Santana Moss said it best in 2000.
via YouTube Capture
After the Hurricanes beat the Seminoles that year, Moss emotionally proclaimed the profound statement on air, stating what always holds true. We see it in every sport, no matter male or female. When it’s time to make a play, especially one to win the game, who wants the ball in their hands? Who is willing to take the big shot or make the tough catch? Who wants it more? This is what separates good players from great players, superstars from great players and, ultimately, MVPs from the All Stars.
In the NFL, making the big play can transform an individual into a legend, or, at the very least, one of the best to do it. We’ve witnessed greatness through names like Montana, Favre and Brady, players who possess ice water in their veins and who refuse to let their team lose. When most would falter, they stand tall, put the team on their shoulders and rise above to victory.
In the sport of football, its almost a given that quarterbacks get the first nod at the award, but many forget that for every pass thrown, a receiver is on the other end of the play, helping elevate the stats and status of what is considered to be the premier position on the field. Some of the greatest wide receivers are part of the lore and success of these quarterbacks. Names like Jerry Rice, Terrell Owens, Michael Irvin and Marvin Harrison have been some of the biggest reasons why Joe Montana, Steve Young, Troy Aikman and eventually Peyton Manning, have their busts enshrined in Canton.
No matter the name or statistics, receivers never get the love they deserve. But this year, one wide receiver should be recognized as a serious MVP candidate. The Steelers’ Antonio Brown.
Antonio Brown is the top graded WR in the NFL
For full disclosure, I am a diehard Steelers fan and always have been. But my loyalty is not dictating why I say Brown deserves it. I say it because he damn sure deserves it.
There has never been a wide receiver who has won the NFL MVP. Even the great Jerry Rice, with 22,895 yards receiving and 208 TDs (both all time records) never won the award. Out of the 62 League MVPs awarded since 1957, only three players have not been either quarterbacks or running backs. Alan Page (defensive tackle, Vikings) won it in 1971, Mark Mosely (kicker, Redskins) won it in the strike shortened season of 1982 and Lawrence Taylor (linebacker, Giants) won it in 1986.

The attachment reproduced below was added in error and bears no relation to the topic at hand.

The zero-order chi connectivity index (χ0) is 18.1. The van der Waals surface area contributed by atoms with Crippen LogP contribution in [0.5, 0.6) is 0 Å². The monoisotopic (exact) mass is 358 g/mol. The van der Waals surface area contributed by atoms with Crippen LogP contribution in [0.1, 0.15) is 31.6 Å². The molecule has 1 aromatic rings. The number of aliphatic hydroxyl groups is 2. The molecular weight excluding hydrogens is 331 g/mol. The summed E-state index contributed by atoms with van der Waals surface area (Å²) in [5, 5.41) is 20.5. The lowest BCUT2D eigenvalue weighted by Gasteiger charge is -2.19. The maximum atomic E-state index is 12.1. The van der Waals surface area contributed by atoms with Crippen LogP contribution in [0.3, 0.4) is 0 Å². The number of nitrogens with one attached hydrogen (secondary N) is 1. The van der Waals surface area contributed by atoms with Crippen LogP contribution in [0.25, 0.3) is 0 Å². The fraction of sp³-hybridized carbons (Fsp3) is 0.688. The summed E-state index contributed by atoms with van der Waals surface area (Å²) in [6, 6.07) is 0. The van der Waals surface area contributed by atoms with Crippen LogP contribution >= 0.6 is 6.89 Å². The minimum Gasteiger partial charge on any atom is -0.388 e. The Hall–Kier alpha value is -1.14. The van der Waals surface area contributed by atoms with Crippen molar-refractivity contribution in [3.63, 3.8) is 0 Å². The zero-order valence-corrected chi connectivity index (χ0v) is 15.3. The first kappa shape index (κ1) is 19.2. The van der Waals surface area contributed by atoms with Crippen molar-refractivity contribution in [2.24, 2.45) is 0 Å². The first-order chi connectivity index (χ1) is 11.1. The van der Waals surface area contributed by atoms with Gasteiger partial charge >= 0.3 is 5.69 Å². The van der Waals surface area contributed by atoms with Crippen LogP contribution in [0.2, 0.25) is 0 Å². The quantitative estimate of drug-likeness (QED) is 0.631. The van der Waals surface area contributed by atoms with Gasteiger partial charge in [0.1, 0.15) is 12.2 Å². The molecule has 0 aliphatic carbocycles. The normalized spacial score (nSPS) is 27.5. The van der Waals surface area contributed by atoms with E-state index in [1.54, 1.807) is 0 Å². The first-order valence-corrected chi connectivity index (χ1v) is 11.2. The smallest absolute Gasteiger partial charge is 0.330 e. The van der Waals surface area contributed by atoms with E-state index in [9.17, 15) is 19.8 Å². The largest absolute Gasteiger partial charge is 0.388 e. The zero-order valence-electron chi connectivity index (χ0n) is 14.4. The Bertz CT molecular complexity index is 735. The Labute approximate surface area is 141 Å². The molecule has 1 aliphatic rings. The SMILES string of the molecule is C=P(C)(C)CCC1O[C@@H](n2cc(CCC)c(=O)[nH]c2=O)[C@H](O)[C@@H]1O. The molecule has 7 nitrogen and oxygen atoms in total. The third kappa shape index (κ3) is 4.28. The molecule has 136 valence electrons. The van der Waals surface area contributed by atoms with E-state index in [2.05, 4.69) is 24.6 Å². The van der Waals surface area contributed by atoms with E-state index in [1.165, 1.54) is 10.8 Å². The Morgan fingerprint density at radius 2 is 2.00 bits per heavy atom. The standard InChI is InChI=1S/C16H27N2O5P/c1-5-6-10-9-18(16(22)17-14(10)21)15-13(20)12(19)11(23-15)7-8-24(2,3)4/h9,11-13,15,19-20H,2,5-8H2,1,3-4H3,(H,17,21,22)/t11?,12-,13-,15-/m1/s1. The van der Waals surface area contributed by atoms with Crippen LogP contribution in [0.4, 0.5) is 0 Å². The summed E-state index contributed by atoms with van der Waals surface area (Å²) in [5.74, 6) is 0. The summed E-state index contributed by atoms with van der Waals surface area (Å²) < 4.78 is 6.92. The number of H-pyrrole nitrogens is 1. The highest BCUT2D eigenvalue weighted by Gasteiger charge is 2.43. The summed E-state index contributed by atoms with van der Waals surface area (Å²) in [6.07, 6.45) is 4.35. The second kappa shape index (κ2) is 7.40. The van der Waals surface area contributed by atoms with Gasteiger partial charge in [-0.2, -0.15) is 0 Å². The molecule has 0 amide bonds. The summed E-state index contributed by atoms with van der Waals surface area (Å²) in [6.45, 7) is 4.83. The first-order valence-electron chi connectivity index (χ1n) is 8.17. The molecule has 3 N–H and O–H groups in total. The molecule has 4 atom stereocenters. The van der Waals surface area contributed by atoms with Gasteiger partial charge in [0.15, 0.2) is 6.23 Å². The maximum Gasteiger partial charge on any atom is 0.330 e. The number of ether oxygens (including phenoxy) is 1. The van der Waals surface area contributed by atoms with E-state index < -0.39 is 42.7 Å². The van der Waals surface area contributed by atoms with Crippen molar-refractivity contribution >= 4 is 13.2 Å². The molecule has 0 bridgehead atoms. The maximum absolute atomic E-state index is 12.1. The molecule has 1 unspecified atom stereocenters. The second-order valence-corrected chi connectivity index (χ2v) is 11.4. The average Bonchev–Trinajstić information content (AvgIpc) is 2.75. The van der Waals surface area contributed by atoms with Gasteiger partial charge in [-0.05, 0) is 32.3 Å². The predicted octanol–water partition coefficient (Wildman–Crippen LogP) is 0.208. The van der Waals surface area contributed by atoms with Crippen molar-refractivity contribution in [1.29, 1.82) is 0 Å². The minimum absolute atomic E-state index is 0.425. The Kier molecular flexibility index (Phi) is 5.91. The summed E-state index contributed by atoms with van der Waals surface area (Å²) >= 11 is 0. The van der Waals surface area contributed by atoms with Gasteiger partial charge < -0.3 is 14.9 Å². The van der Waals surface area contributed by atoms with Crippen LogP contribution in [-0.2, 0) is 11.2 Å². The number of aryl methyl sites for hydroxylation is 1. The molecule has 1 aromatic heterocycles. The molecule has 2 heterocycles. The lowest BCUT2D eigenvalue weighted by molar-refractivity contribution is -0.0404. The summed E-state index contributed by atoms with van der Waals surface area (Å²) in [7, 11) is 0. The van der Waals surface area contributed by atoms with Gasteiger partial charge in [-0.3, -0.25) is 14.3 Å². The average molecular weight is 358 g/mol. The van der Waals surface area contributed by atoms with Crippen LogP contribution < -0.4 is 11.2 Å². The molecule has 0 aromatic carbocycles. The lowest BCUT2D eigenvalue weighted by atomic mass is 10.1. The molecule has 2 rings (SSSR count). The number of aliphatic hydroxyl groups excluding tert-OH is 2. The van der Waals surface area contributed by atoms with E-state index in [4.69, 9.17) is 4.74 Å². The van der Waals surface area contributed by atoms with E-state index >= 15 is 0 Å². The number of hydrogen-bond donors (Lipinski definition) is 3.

But AB has both the stats and the performances to back up his claim to be MVP, and he proved it again on Monday night in one of the biggest rivalry games in the NFL, the Steelers vs Ravens. Brown caught 11 passes for 213 yards (136 yards in the fourth quarter alone) against one the top defenses in the league.
But it wasn’t just the total yards, but when the catches were made and how they were made that contributes to Brown’s MVP-demanding season. He caught a low pass from Ben Roethlisberger in the fourth quarter when they needed a first down, and then he caught a deep ball when they needed to get into field goal range also in that same quarter. As has been the norm over the last five years, AB has been there when the team needed him most, making the crucial catch the team needed and at the time in which they needed it most. Last week he did exactly that as well, going high to catch a TD from Big Ben at the end of the game and holding onto the pass after getting cracked in the head by Bengals safety George Iloka.